REMEDY: BEGINNER'S GUIDE TO BUNDLE DYEING
PHOTOS BY ADAM ROYER
intro & INSTRUCTIONS BY ADRIANA MORENO
If you have ever been curious about natural dyes, then bundle dyeing is a great introduction for beginners. Bundle dyeing is fun, simple and sustainable. You can start with things you already have in your kitchen or garden. Many of our common, everyday food scraps are a great source of beautiful color, like onion skins, avocado skins (and pits), carrot tops, orange peels, and turmeric.
Depending on the season, you can forage greenery from your backyard or neighborhood such as fallen leaves, ferns, and dandelions. Once you try this natural dyeing technique, I guarantee you’ll never look at nature the same way again.
Fabric: Natural fabrics work best for natural dyeing. Pre-wash and cut as desired
A variety of dye materials: Leaves, flowers from your garden, onion skins, dried rose pedals, etc.
Heat source: Stove or hot plate
Double steamer, or bamboo steamer
Vinegar or Aluminum Acetate (depending on mordanting method)
Stick, skewer, or pipe
Prepare your fabric for dyeing by mordanting: a mordant is a water soluble salt that creates a bond between the fiber and the dye.
For every 100 grams of fabric, add 2 teaspoons of aluminum acetate. Dissolve aluminum acetate in a cup of hot water.
Add aluminum acetate mixture along with your goods to a vessel of hot tap water. Making sure goods are fully submerged, cover the pot/bucket. Let the goods sit for 2 to 24 hours (longer is better).
An alternative mordanting method would be to simply soak your fabric in a bucket containing three parts water and one part vinegar for one hour.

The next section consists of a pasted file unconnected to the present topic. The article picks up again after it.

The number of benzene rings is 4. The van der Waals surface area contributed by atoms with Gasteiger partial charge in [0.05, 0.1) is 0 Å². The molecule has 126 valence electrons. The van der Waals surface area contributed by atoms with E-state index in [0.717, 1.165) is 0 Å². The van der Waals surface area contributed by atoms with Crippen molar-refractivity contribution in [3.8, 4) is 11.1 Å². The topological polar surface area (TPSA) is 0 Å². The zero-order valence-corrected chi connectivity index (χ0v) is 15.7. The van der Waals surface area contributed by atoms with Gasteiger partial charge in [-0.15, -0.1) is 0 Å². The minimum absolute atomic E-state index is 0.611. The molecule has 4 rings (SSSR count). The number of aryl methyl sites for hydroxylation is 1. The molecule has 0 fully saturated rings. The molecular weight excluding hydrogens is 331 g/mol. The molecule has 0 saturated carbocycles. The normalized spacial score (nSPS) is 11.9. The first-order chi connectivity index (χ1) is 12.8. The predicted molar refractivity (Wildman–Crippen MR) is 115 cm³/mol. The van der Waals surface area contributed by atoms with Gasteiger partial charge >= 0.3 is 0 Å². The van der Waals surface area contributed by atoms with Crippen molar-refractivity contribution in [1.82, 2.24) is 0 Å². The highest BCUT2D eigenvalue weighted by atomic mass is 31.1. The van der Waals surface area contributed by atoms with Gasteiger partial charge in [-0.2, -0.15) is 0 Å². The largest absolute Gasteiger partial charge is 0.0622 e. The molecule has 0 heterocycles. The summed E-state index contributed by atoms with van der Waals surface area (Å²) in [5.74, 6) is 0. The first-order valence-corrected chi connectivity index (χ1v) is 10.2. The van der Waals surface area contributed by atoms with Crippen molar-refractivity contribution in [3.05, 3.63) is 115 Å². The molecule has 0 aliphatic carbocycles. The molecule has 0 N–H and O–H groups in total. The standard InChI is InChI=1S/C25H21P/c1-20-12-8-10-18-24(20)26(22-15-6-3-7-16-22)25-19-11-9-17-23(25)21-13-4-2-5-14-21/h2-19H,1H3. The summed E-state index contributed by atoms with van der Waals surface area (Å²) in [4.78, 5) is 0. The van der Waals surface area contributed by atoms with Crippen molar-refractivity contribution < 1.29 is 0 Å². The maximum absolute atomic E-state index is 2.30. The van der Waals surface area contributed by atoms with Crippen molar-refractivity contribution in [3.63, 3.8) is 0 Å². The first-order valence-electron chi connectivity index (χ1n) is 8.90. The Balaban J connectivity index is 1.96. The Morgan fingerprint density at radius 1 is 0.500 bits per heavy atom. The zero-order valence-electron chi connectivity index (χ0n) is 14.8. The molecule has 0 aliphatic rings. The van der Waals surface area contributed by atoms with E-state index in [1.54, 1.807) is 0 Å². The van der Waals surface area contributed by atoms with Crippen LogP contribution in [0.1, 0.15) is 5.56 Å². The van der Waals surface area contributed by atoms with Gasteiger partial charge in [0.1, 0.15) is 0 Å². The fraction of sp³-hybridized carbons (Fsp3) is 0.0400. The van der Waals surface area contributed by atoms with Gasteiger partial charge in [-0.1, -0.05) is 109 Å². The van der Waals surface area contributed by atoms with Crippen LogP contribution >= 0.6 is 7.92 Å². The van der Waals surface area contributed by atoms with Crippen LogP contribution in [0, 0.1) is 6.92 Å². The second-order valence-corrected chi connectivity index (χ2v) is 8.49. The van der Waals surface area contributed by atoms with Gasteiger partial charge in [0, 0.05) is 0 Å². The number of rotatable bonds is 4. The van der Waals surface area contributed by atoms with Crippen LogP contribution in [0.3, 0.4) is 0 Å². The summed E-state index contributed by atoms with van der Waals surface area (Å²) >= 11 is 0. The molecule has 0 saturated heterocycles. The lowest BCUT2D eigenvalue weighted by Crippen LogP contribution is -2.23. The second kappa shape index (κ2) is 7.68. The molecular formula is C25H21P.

Wring out excess liquid from your fabric then lay it flat on your work surface. Place your foraged dye materials along one half of the fabric. Have fun experimenting with different placements and designs.
Place the stick on one end of your folded fabric and begin rolling the fabric tightly around the stick. Feel free to add more petals or greenery as you roll your bundle.
Once you’re happy with your design, fold the other half of the fabric over the dye materials. Gently press down and smooth the top of your fabric.
Wrap twine tightly around your fabric bundle from one end to the other. Secure ends of twine with knots.
Steam your fabric bundle for 2 hours in the steamer. You can make a variety of bundles and steam them all at once.
Hand wash your goods in warm water and allow to dry, then press.
Once your bundle has steamed for 2 hours, turn off the heat and allow to cool. (Optional: Let the bundle sit overnight.) Snip the twine and unwrap your bundle, removing the dye stuff material (you can compost your used dye stuff) and admire the magical results!
In this gorgeous and resource-rich book, Kristine Vejar of A Verb For Keeping Warm provides diverse practices and project ideas for naturally dyeing at home.
Created by Adriana Moreno, Moonshadow Goods is a beautiful resource for handmade textiles and engaging natural dye workshops.